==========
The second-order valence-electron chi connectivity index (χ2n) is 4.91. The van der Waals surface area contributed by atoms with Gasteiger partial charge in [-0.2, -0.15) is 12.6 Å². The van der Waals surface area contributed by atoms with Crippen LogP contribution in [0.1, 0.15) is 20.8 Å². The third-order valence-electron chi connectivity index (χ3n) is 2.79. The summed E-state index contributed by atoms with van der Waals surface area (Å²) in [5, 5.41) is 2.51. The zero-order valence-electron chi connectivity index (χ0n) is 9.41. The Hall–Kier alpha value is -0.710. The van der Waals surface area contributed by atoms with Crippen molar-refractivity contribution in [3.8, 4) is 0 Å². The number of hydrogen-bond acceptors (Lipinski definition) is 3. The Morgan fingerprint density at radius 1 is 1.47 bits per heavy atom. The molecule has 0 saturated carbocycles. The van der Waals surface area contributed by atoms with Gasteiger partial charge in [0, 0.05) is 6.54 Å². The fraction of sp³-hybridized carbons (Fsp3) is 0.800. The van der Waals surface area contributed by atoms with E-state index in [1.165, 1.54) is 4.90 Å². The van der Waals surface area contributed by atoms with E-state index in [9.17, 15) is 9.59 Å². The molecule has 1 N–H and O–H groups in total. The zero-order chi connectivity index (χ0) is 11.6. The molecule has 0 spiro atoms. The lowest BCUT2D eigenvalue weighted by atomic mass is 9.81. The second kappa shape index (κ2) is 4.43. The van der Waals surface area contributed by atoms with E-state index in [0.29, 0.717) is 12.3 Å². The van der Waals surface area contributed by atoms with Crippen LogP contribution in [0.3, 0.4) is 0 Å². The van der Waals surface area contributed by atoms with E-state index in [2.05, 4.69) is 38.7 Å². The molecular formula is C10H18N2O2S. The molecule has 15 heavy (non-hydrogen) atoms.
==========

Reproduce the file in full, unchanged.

The second-order valence-electron chi connectivity index (χ2n) is 4.91. The van der Waals surface area contributed by atoms with Gasteiger partial charge in [-0.2, -0.15) is 12.6 Å². The van der Waals surface area contributed by atoms with Crippen LogP contribution in [0.1, 0.15) is 20.8 Å². The third-order valence-electron chi connectivity index (χ3n) is 2.79. The summed E-state index contributed by atoms with van der Waals surface area (Å²) in [5, 5.41) is 2.51. The zero-order valence-electron chi connectivity index (χ0n) is 9.41. The Hall–Kier alpha value is -0.710. The van der Waals surface area contributed by atoms with Crippen molar-refractivity contribution in [3.8, 4) is 0 Å². The number of hydrogen-bond acceptors (Lipinski definition) is 3. The Morgan fingerprint density at radius 1 is 1.47 bits per heavy atom. The molecule has 0 saturated carbocycles. The van der Waals surface area contributed by atoms with Gasteiger partial charge in [0, 0.05) is 6.54 Å². The fraction of sp³-hybridized carbons (Fsp3) is 0.800. The van der Waals surface area contributed by atoms with E-state index in [1.165, 1.54) is 4.90 Å². The van der Waals surface area contributed by atoms with E-state index in [9.17, 15) is 9.59 Å². The molecule has 1 N–H and O–H groups in total. The zero-order chi connectivity index (χ0) is 11.6. The molecule has 0 spiro atoms. The lowest BCUT2D eigenvalue weighted by atomic mass is 9.81. The second kappa shape index (κ2) is 4.43. The van der Waals surface area contributed by atoms with E-state index in [0.29, 0.717) is 12.3 Å². The van der Waals surface area contributed by atoms with Crippen LogP contribution in [0.3, 0.4) is 0 Å². The van der Waals surface area contributed by atoms with E-state index in [2.05, 4.69) is 38.7 Å². The molecular formula is C10H18N2O2S. The molecule has 15 heavy (non-hydrogen) atoms.